In healthcare, the term “financial toxicity” is typically associated with high-cost cancer treatments, which is likely why so many financial navigation programs focus on people with cancer. Indeed, 97% of cancer centers offer some type of financial assistance, according to a survey conducted by the National Cancer Institute in 2019.
But financial toxicity isn’t just a cancer problem. There’s no denying that cancer treatment can be prohibitively expensive, and that many patients need financial support to afford it. But for every oncology patient eligible for assistance, there are hundreds (if not thousands) more patients with costly chronic conditions who are struggling to pay for treatment—and they need help accessing available resources.
Healthcare organizations that focus financial navigation efforts only on cancer patients are missing out on opportunities to help seriously ill people find assistance. The support is out there, but organizations can’t offer it to their patients if they’re not aware of it.
Five Costly Health Conditions
Here are five of the most costly health conditions according to recent CDC data, along with an overview of the different types of financial support available for patients. Unfortunately, these five are only the tip of the iceberg when it comes to conditions that can cause financial toxicity.
1. Heart disease and stroke
Heart disease and stroke are the leading causes of death in the United States, with more than 877,500 Americans dying from these diseases every year. So it’s not surprising that the annual costs associated with heart disease and stroke are staggering—$216 billion in direct medical costs and $147 billion in lost productivity, for a total of $363 billion per year.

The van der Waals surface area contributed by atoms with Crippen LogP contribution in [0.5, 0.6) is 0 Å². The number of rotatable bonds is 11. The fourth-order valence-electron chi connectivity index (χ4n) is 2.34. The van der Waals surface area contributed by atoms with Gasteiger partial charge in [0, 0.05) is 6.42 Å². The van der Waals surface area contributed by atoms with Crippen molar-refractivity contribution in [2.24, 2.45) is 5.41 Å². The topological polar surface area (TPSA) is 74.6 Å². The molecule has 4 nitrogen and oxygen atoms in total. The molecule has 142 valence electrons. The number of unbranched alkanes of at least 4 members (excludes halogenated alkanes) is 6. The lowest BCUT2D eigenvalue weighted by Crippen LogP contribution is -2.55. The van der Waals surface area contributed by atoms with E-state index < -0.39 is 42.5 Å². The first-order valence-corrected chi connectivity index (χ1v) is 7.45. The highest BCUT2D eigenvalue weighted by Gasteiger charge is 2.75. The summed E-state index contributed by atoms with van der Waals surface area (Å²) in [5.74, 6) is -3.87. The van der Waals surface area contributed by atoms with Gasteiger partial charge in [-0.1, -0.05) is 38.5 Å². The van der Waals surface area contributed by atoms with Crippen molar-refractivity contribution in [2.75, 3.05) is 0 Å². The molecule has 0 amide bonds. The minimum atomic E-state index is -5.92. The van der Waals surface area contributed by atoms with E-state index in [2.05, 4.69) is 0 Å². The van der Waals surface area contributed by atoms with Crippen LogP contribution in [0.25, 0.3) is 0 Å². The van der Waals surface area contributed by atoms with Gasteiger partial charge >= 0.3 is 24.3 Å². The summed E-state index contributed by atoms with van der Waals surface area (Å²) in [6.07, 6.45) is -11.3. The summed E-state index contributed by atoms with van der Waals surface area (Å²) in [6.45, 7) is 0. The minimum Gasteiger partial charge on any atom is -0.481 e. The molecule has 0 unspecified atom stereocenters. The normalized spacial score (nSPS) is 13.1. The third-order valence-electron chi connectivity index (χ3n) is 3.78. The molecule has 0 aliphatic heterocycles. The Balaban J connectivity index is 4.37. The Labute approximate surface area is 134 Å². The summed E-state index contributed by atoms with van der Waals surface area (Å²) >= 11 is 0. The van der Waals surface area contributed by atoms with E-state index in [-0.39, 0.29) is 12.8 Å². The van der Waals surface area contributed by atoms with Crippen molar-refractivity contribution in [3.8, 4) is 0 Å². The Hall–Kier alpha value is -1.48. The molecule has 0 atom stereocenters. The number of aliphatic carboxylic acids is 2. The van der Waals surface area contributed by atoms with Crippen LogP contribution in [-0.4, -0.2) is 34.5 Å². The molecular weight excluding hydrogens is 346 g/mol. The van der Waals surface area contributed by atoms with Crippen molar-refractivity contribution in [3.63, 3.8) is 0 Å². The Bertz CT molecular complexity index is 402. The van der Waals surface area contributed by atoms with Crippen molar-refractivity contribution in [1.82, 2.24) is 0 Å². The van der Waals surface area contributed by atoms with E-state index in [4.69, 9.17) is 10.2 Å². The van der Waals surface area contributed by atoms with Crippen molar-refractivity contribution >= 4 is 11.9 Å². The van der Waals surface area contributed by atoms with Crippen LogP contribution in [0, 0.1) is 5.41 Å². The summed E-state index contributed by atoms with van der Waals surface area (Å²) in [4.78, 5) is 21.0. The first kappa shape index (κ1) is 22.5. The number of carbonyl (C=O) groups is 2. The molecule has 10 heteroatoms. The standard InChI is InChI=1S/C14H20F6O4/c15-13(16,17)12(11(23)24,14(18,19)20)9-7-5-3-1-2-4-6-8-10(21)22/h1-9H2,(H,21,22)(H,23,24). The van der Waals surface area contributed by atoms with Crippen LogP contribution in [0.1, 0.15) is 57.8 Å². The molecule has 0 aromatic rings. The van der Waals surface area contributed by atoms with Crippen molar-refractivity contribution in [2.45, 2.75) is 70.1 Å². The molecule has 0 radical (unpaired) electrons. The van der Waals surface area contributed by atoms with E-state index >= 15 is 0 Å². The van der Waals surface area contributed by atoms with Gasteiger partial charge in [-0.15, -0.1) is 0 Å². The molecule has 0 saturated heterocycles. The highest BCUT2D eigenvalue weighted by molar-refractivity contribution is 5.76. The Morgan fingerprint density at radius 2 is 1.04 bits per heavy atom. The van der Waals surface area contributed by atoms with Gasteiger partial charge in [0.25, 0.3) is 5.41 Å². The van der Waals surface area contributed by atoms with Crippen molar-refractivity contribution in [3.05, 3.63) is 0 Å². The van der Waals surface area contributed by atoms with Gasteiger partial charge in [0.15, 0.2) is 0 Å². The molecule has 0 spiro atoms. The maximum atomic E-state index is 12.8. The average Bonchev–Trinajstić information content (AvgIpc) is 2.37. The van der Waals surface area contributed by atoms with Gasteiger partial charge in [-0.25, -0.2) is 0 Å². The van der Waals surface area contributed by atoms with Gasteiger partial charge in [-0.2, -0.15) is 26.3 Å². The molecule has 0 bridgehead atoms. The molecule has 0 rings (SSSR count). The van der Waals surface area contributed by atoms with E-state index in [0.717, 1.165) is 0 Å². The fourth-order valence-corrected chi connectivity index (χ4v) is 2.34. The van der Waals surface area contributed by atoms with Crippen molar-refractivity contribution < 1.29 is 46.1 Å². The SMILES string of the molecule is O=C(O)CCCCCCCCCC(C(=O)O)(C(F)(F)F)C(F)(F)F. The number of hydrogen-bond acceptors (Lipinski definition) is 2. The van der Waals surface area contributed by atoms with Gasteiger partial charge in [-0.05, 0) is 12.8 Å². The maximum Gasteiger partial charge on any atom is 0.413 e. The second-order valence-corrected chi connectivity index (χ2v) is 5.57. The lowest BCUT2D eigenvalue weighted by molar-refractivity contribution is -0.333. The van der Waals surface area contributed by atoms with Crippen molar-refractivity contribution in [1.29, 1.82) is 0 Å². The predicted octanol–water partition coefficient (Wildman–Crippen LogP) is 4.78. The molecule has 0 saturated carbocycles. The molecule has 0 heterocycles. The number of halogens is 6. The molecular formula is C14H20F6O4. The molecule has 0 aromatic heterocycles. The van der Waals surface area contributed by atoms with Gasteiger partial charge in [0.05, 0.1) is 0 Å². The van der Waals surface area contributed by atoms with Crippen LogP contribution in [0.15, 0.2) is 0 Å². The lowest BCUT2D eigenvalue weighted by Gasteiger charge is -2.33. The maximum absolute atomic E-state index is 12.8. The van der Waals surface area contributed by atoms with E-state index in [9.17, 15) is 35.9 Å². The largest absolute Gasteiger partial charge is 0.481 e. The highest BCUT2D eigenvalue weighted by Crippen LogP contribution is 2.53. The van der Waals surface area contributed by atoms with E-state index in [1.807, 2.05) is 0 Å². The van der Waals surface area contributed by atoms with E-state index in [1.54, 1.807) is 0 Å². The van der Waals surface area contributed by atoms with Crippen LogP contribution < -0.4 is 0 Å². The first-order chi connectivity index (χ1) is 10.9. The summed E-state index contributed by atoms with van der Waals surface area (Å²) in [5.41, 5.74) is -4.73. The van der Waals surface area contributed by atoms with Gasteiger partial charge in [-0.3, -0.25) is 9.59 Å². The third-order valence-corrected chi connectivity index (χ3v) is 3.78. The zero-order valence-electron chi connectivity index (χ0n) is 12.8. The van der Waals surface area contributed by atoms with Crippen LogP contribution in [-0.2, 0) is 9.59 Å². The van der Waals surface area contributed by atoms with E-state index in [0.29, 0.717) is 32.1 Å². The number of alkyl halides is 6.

About 11% of Americans have diabetes, and a whopping 38% have prediabetes, according to the CDC. Couple the pervasiveness of this condition with the fact that it is often accompanied by severe health complications such as heart disease, blindness, kidney disease, and amputations, and you end up with healthcare costs of $327 billion.
About one in four adults in the U.S. have arthritis, a chronic condition that can be as costly as it is painful. Arthritis is a leading cause of work disability, and results in $164 billion in lost productivity every year. Added to the $140 billion in direct medical costs, this adds up to an estimated $304 billion in total costs every year.
4. Alzheimer’s disease
More than six million Americans have Alzheimer’s disease—a number that is projected to double by 2050 as the population of people aged 65 and older continues to grow. In addition to costing $305 billion for long-term and hospice care in 2020, the amount of unpaid care provided to people with Alzheimer’s in 2019 was valued at approximately $244 billion.
About one in 100 Americans is living with epilepsy, and it’s estimated that one in 26 will develop the condition in their lifetime. While seizures are the hallmark symptom of epilepsy, patients often deal with other health challenges such as depression related to the disease. Epilepsy costs the U.S. $8.6 billion every year. While generic epilepsy drugs have become increasingly available, brand-name drug prices have continued to climb, causing affordability challenges for patients.
Types of Financial Assistance
Once healthcare organizations understand that cancer isn’t the only condition that causes financial distress, the next step is to gain awareness of various types of assistance and develop a systemwide process to ensure patients with other diagnoses have access to them. Financial navigation programs should be implemented wherever prescriptions are written or dispensed, whether a patient is coming to an infusion center, a clinic, or any other part of the health system.